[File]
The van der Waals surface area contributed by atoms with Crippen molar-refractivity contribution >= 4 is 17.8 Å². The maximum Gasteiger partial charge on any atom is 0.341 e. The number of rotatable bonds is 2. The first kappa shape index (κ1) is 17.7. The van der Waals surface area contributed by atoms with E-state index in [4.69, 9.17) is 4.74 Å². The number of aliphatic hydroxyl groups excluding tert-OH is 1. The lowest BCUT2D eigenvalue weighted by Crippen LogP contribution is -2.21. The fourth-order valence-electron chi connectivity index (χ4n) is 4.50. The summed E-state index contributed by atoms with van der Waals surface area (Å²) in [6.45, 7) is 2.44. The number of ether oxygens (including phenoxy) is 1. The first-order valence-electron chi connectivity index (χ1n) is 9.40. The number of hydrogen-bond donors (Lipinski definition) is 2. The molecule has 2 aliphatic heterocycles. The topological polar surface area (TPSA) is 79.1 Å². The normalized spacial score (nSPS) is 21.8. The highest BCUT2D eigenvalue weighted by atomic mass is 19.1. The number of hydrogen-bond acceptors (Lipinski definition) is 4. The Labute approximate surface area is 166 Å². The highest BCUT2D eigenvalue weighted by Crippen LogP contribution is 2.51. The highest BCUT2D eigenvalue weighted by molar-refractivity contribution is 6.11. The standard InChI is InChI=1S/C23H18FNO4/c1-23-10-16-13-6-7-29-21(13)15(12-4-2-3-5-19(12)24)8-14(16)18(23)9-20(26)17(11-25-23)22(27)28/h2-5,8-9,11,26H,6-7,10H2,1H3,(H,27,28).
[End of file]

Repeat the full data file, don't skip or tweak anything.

The van der Waals surface area contributed by atoms with Crippen molar-refractivity contribution >= 4 is 17.8 Å². The maximum Gasteiger partial charge on any atom is 0.341 e. The number of rotatable bonds is 2. The first kappa shape index (κ1) is 17.7. The van der Waals surface area contributed by atoms with E-state index in [4.69, 9.17) is 4.74 Å². The number of aliphatic hydroxyl groups excluding tert-OH is 1. The lowest BCUT2D eigenvalue weighted by Crippen LogP contribution is -2.21. The fourth-order valence-electron chi connectivity index (χ4n) is 4.50. The summed E-state index contributed by atoms with van der Waals surface area (Å²) in [6.45, 7) is 2.44. The number of ether oxygens (including phenoxy) is 1. The first-order valence-electron chi connectivity index (χ1n) is 9.40. The number of hydrogen-bond donors (Lipinski definition) is 2. The molecule has 2 aliphatic heterocycles. The topological polar surface area (TPSA) is 79.1 Å². The normalized spacial score (nSPS) is 21.8. The highest BCUT2D eigenvalue weighted by atomic mass is 19.1. The number of hydrogen-bond acceptors (Lipinski definition) is 4. The Labute approximate surface area is 166 Å². The highest BCUT2D eigenvalue weighted by Crippen LogP contribution is 2.51. The highest BCUT2D eigenvalue weighted by molar-refractivity contribution is 6.11. The standard InChI is InChI=1S/C23H18FNO4/c1-23-10-16-13-6-7-29-21(13)15(12-4-2-3-5-19(12)24)8-14(16)18(23)9-20(26)17(11-25-23)22(27)28/h2-5,8-9,11,26H,6-7,10H2,1H3,(H,27,28).